Elizabeth Taylor and Richard Burton, or otherwise known as The Burtons. Their tempestuous affair caught everyone's attention and and still remains an epic, larger-than-life love story.
When they first met on the set of "Cleopatra" (1963), it was not love at first sight. As Taylor recalled in an interview, when Burton first arrived on set to greet everyone, he approached her by saying, "Has anyone ever told you that you're a very pretty girl?" Taylor was less than impressed. However that did not last long, as the production continued the friction between them turned into a heated liaison.
Soon, famous photographs of the two kissing while sunbathing on a yacht hit the newspapers which caused a major scandal. Both were married at the time with Taylor already being a target of bad press after marrying musician Eddie Fisher. Fisher, who ended his marriage to actress Debbie Reynolds after having an affair with Taylor. There was a feud painted between Taylor and Reynolds with Taylor portrayed as a home wrecker and Reynolds as the victim.
The press followed their every move and the Vatican was quick to condemn their affair. It was a mere eleven days after Taylor's divorce to Fisher that she married Burton on March 15, 1964.
Although their marriage tore through the gossip magazines, the Burtons managed to make eleven films together. Some of those films served more as life imitating art. For Franco Zeffirelli adaptation of "The Taming of the Shrew", the Italian director once met the couple at their hotel room. According to Zeffirelli's memoir "Zeffirelli: An Autobiography," when he first met the Burton's in their hotel room, they seemed to be already living the roles of Petruchio and Katherine. He came upon the scene of Elizabeth Taylor chasing a pet bush baby while Burton completely ignored the situation, instead talking to Zeffirelli, the couple would snap at each other throughout the meeting.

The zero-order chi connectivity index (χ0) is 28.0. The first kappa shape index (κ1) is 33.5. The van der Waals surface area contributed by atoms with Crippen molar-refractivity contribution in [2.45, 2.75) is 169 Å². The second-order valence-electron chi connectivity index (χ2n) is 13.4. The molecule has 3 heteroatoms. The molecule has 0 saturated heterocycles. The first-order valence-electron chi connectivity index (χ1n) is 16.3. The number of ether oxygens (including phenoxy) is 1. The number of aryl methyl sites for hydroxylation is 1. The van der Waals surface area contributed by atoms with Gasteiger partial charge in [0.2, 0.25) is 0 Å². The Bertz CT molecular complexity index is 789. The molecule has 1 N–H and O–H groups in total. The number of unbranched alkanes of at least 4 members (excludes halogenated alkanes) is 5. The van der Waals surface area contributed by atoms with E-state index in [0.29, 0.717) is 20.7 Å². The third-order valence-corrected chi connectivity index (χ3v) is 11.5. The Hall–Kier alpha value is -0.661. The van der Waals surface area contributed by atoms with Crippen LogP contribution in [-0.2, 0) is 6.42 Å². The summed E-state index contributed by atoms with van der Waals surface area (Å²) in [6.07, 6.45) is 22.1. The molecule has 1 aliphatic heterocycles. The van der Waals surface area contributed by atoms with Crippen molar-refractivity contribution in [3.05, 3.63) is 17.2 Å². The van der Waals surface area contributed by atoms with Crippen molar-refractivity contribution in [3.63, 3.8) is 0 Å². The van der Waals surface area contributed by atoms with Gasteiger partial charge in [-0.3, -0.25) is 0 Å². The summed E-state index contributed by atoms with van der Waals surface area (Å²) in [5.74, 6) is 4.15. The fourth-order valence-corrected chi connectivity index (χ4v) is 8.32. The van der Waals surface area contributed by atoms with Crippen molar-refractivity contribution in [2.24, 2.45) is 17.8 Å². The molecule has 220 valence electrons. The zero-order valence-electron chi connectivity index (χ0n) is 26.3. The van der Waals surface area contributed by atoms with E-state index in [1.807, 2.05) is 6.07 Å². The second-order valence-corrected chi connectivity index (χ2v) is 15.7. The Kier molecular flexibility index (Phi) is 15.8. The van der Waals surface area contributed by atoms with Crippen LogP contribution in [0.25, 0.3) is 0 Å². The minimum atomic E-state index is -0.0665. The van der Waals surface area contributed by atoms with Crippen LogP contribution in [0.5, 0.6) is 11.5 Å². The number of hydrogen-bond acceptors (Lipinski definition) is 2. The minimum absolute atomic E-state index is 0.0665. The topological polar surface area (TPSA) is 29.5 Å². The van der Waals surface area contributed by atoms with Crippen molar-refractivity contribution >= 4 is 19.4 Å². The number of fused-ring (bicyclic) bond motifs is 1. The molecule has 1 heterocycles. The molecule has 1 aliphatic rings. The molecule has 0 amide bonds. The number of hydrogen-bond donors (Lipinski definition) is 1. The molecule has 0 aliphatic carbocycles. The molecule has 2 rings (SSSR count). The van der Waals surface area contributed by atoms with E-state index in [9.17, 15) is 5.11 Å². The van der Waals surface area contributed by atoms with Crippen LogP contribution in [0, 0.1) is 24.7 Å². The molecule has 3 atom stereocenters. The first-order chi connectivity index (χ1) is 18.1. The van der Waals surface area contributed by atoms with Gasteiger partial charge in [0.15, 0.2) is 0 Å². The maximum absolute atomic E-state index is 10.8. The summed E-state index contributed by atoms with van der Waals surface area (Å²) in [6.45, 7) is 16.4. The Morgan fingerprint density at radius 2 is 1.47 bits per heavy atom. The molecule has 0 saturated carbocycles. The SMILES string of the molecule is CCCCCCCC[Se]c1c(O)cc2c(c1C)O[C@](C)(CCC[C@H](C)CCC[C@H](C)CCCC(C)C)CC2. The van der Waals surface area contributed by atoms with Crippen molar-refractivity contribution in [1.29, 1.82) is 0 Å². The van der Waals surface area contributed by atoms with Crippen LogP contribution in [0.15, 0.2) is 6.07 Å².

Another one of their more notable films, "Who's Afraid of Virginia Woolf?" (1966). At first, the Burtons were not the ideal casting for the roles. Instead, the playwright Edward Albee wanted Bette Davis and James Mason for the role of Martha and George. But once The Burtons were cast, critics and audience members alike believed they were watching the Burtons as exaggerated portrayals of themselves.
After ten years of marriage, the Burtons were divorced on June 26, 1974. But they proved to be undeniably still in love with each other, as sixteen months after divorcing, they remarried in a private ceremony. Their second marriage lasted seven months before divorcing a final time. Both would remarry, Taylor two more times during her lifetime, but there would be an undeniable connection that would run deep for the rest of their lives.
When Burton suddenly passed away from a brain haemorrhage in 1984, it was later that Taylor recalled, "I was still madly in love with him the day he died. I think he still loved me, too...I loved him for twenty-five years."
Immediately following the death of Elizabeth Taylor in 2011, there was a resurfacing of their relationship. Private letters and diaries belonging to both of them were released with their true feelings open for the world to read.
A book was also published about the Burtons titled, "Furious Love: Elizabeth Taylor, Richard Burton and the Marriage of the Century" by Sam Kashner. The rumor mill began to circle about the inevitable bio-pic. Amidst the reports of director Martin Scorsese possibly directing it and casting mentioning everyone from Catherine Zeta-Jones to Natalie Portman to portray Elizabeth, Lifetime decided to make their own television film, "Liz and Dick" (2012).